Dharavi is a special case in Mumbai’s rapidly growing slumscapes: like other slums, it is the home of professionals who cannot afford to live in another part of the city due to its prohibitive estate market. At the same time, the slum is home of various migrant groups and their small business, which pride themselves for their industriousness and success. Admiration by slum and volunteer tourists for these communities’ survival techniques aside, Dharavi is home of the ‘13th Compound’, a haphazard recycling project managed by slumdwellers under risky labour conditions. As Western visitors note, in the slum’s recycling area ‘old ink vats, cooking oil containers and paint tints were being returned to gleaming perfection, while scraps of trashed plastic were converted into pristine pellets and twisted aluminium was returned to ingots’ (Richardson, 22 February 2009). Unfortunately, the slum is caught in regional and national political intrigues that threaten residents with evictions in the name of urban development and the removal of the controversial 13th Compound in the name of environmental sustainability. Two conflicting conceptions of risk (Beck 1999) emerge in this context: on the one hand, Dharavi’s ‘dirty’ recycling business pollutes the rivers, the atmosphere and its inhabitants; on the other, its absence will deprive slumdwellers of their most significant economic resource and the region of its few recycling initiatives (Tzanelli 2015: chapters 7 and 8).
Governmobility as alternate route to sustainability?
In this context, another group of glocal (local, regional, national and foreign entrepreneurs) agents step in to do the job of overstretched NGOs, activists and governmental agents, which is connected to the very causes of world-wide neo-liberal expansionism: Reality Tours and Travel directors, Krishan Pujari and Chris Way, and their employees work towards closing the gap between fierce global tourist competition and labour recognition (of slum workers) within the city. The company, which currently offers small-group tours to global slum visitors, was originally accused of selling poverty. But when later Pujari and Way started financing Dharavi’s educational projects, donating 80% of their profits to the slum, showing sensitivity by limiting tour groups to six people and forbidding photography, local reception improved. Way estimated that in late 2009 Reality Tours and Travel sales were up by 25% after SM’s release and the gradual rebound of tourism after the 2008 terrorist attacks (Bly, 2 October 2009).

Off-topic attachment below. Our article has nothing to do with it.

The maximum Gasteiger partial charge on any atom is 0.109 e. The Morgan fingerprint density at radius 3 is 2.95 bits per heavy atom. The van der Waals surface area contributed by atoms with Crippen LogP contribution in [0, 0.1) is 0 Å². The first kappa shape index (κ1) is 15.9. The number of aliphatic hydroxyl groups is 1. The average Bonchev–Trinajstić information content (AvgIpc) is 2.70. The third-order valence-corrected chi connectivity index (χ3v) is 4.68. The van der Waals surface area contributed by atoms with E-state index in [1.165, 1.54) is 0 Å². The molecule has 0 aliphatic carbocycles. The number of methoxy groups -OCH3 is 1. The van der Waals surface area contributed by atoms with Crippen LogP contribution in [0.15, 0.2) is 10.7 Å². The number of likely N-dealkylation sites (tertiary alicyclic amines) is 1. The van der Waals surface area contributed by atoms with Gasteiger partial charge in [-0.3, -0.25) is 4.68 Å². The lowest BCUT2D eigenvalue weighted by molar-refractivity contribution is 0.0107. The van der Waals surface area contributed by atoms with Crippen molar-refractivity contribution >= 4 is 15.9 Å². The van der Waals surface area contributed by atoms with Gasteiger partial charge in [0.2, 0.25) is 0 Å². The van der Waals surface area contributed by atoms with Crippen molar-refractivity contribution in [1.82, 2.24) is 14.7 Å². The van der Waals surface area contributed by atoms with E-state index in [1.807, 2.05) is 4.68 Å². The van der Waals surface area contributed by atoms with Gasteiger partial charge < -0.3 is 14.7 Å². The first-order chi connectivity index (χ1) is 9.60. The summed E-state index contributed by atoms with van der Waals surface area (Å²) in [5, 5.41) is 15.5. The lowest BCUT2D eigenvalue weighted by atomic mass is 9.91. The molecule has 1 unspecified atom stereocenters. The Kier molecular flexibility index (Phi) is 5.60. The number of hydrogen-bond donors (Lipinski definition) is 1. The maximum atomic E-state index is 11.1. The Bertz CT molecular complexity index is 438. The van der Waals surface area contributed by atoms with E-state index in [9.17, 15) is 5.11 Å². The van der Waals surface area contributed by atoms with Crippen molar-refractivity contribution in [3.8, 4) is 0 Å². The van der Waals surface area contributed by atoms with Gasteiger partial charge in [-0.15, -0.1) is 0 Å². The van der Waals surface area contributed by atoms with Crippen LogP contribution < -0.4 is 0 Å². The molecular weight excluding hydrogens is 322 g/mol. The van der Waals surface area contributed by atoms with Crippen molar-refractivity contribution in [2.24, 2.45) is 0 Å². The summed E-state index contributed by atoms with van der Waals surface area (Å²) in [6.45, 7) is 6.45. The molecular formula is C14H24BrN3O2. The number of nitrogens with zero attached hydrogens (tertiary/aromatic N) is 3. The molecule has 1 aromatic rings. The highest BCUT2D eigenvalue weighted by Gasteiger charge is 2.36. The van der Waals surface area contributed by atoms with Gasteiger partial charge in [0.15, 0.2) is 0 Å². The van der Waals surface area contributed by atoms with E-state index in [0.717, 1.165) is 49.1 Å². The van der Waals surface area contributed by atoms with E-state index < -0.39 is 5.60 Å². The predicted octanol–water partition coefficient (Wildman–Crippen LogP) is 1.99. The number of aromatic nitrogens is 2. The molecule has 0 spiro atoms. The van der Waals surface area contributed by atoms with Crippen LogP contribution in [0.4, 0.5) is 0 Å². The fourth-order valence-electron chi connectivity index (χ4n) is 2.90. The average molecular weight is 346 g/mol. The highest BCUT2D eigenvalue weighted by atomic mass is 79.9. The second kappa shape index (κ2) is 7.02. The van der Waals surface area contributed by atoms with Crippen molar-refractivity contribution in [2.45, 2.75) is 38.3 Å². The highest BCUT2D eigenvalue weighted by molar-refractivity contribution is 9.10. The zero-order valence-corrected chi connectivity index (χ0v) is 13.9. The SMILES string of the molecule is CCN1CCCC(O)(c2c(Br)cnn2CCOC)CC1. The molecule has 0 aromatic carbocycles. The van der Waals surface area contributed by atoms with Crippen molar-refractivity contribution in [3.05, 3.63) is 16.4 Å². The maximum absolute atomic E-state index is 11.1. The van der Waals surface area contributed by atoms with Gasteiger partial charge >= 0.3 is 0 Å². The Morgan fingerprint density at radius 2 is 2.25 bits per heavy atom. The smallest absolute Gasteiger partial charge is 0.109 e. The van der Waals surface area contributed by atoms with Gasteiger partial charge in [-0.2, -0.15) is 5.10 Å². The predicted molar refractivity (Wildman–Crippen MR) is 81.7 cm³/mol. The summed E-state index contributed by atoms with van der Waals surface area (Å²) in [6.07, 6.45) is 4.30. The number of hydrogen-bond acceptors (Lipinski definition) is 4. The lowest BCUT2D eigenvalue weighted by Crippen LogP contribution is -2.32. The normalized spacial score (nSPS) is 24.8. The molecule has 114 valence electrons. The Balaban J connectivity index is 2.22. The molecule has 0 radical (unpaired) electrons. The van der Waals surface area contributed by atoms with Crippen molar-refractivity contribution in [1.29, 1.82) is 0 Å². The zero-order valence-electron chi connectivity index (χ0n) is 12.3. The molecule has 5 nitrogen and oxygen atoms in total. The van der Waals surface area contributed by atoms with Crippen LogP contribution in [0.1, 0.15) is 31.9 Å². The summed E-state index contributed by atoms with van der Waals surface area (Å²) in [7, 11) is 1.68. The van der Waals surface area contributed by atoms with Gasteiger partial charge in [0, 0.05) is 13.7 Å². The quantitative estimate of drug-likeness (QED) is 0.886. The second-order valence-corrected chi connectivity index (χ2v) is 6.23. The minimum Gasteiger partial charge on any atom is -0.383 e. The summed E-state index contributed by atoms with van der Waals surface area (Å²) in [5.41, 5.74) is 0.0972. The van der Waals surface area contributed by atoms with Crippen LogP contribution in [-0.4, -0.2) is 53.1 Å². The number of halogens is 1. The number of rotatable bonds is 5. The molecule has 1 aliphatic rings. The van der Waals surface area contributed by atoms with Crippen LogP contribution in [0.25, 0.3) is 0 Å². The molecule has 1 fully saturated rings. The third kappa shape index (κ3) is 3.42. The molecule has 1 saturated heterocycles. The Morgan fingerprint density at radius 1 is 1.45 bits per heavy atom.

The work of sustainable development commences in the cybersphere as an alternative form of managing the ways visitors perceive slum life. This modification of the governing of mentality (governmentality – (Foucault 2007)), which used to be monopolised by the state, is achieved by controlling what moves in global cultural spheres (governmobility – (Bærenholdt 2013)). Profit-making aside, slumdwellers exert considerable control over what sort of information is released to tourists online. Offline, visitors are also forbidden to produce their photographic memories of the tour and are warned not to avoid touch or offensive smells while in the slum. Depriving visitors of their primary representational tools coerces them to reconstruct their experience of the tour from memory – a memory already ridden with profitable misconceptions of dark industrial spaces and practices. Though modifying the colours of the journey (darkness turns into symbolic brightness-optimism), this strategy amplifies the visitors’ respect for local craft or téchne. It is this craft that does the unmediated work of development – now ever more sustainable thanks to the digital technologies Mumbaikars have at their disposal. Hopefully, this marketing of character will never turn into a destructive tool in the hands of authoritarian parties and in the name of fictional ethnic purity.